Title: Oryx and Crake
Author: Margaret Atwood
Summary: The narrator of Atwood’s riveting novel calls himself Snowman. When the story opens, he is sleeping in a tree, wearing and old bedsheet, mourning the loss of his beloved Oryx and his best friend Crake, and slowly starving to death. He searches for supplies in a wasteland where insects proliferate and pigoons and wolvogs ravage the pleeblands, where ordinary people once lived, and the Compounds that sheltered the extraordinary. As he tries to piece together what has taken place, the narrative shifts to decades earlier. How did everything fall apart so quickly? Why is he left with nothing but his haunting memories? Alone except for the green-eyed Children of Crake, who think of him as a kind of monster, he explores the answers to theses questions in the double journey he takes - into his own past, and back to Crake’s high-tech bubble-dome, where the Paradice Project unfolded and the world came to grief.
With breathtaking command of her shocking material, and with her customary sharp with and dark humour, Atwood projects us into an outlandish yet wholly believable realm populated by characters who will continue to inhabit our dreams long after the last chapter. This is Margaret Atwood at the absolute peak of her powers.
My Rating: 9/10
What I liked/disliked about the book: Oryx and Crake, is my fourth dystopian themed book I’m reading for the 999 challenge, and it’s safe to say it’s my favourite so far. This is Atwood at her best, containing her wonderful style and talent to tell a story. The narrative was odd, in how it told the reader the story, which is part of why I had a hard time putting the book down, the odd and unusual narrative, from what I normally read, pulled me into the story. I also think it was because the mysterious and captivating story the narrator is tell the reader. Each chapter, each page slowly brings you to what happened to the world, how Snowman receives his name “Snowman” and who are the mysterious Oryx and Crake. It’s a post-apocalyptic world, where you are unsure what has happened, and are forced to keep guessing until the very end. But, that’s what caused me to be unable to set the book down, the passages are haunting, as you slowly learn the truth, and what has happened to this society.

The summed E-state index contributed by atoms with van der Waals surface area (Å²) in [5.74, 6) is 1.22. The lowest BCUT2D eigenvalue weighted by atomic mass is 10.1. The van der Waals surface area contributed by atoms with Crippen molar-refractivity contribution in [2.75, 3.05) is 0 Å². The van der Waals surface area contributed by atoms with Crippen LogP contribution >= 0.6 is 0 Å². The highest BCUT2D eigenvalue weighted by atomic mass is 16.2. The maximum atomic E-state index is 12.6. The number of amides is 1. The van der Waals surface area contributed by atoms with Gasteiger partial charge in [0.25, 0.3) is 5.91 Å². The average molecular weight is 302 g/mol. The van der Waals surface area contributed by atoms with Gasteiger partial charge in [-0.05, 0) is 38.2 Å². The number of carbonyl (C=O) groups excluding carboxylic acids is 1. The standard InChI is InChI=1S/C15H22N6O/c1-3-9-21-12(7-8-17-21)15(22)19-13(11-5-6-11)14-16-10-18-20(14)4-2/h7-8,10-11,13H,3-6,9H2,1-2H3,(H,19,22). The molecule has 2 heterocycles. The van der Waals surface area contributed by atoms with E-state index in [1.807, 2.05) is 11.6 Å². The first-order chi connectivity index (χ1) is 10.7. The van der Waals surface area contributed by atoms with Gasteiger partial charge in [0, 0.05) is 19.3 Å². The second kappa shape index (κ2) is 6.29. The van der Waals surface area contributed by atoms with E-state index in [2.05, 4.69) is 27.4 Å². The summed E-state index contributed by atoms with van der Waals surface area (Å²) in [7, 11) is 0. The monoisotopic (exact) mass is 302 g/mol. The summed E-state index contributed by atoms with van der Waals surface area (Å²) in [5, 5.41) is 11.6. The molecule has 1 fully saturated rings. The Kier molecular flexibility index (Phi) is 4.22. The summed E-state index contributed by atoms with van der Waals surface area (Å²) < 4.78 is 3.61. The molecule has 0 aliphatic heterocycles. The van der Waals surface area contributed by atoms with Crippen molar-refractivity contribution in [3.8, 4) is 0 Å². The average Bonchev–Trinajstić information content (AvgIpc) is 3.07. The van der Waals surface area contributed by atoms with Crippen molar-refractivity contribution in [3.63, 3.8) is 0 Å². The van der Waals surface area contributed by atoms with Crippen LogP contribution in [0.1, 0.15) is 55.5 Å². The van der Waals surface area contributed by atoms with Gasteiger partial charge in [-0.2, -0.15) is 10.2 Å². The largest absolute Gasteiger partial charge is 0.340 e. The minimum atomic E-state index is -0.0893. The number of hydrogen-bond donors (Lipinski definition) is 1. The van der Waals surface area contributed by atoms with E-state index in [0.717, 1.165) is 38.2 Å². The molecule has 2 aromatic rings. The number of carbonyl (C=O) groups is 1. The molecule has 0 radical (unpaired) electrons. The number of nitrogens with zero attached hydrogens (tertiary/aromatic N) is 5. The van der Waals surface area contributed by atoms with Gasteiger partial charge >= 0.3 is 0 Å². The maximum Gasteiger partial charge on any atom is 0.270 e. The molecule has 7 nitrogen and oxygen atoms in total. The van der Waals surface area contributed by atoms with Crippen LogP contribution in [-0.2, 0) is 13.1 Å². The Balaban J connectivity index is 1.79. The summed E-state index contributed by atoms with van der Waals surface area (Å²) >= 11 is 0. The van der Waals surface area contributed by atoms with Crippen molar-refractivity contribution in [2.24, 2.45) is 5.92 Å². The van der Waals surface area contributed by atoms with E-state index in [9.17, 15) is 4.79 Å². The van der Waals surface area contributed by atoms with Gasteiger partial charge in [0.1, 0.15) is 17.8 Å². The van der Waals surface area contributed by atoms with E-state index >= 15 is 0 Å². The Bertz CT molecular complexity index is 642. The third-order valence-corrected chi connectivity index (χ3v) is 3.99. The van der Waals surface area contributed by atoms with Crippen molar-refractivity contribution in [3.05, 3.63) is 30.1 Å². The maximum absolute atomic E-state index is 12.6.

This is different the most novels in it’s genre, because it starts off at the aftermath of the society, what we usually see at the end, then goes back into the past, to tell the story, which is what makes it so interesting. Overall a stunning novel, by one of my favourite authors, and a must read.
Would I recommend it to read: I would recommend the book to read, but because the novel slowly takes you to the conclusion, with little action, some could find it boring. I personally enjoyed that, but I can see some not liking it, but at least give it a try, and take advantage of the fact it’s written by a talented author who brings the reader into an interesting and haunting story. It’s a must read for dystopian fiction fans.
What to read next: 1984, Brave New World, Handmaid's Tale, Fahrenheit 451, The Time Machine. - Word to advice - don't read to many dystopian themed books at once, it starts to depress you.
Challenges: 100+ Challenge, 2nd Canadian Challenge, 2oo9 Support Library Challenge, 999 Challenge